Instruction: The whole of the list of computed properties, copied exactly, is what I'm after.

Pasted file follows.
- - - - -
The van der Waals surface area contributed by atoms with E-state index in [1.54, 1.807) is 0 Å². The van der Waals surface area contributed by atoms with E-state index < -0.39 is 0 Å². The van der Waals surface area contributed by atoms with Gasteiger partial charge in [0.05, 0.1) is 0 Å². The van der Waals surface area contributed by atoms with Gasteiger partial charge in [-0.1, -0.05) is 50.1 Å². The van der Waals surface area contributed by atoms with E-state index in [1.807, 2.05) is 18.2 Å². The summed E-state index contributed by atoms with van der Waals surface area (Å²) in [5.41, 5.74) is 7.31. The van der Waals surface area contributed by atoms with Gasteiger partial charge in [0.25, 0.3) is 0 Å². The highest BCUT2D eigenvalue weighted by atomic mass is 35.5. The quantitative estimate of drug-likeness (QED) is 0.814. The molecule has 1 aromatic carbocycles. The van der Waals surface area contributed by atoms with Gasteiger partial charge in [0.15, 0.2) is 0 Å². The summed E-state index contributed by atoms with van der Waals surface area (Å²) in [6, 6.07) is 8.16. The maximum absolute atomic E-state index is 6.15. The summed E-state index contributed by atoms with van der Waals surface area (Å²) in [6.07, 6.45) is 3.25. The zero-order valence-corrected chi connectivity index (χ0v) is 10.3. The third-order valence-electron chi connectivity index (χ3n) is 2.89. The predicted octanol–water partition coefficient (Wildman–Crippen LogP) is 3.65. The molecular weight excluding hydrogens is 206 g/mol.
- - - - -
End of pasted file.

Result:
The van der Waals surface area contributed by atoms with E-state index in [1.54, 1.807) is 0 Å². The van der Waals surface area contributed by atoms with E-state index < -0.39 is 0 Å². The van der Waals surface area contributed by atoms with Gasteiger partial charge in [0.05, 0.1) is 0 Å². The van der Waals surface area contributed by atoms with Gasteiger partial charge in [-0.1, -0.05) is 50.1 Å². The van der Waals surface area contributed by atoms with E-state index in [1.807, 2.05) is 18.2 Å². The summed E-state index contributed by atoms with van der Waals surface area (Å²) in [5.41, 5.74) is 7.31. The van der Waals surface area contributed by atoms with Gasteiger partial charge in [0.25, 0.3) is 0 Å². The highest BCUT2D eigenvalue weighted by atomic mass is 35.5. The quantitative estimate of drug-likeness (QED) is 0.814. The molecule has 1 aromatic carbocycles. The van der Waals surface area contributed by atoms with Gasteiger partial charge in [0.15, 0.2) is 0 Å². The summed E-state index contributed by atoms with van der Waals surface area (Å²) in [6, 6.07) is 8.16. The maximum absolute atomic E-state index is 6.15. The summed E-state index contributed by atoms with van der Waals surface area (Å²) in [6.07, 6.45) is 3.25. The zero-order valence-corrected chi connectivity index (χ0v) is 10.3. The third-order valence-electron chi connectivity index (χ3n) is 2.89. The predicted octanol–water partition coefficient (Wildman–Crippen LogP) is 3.65. The molecular weight excluding hydrogens is 206 g/mol.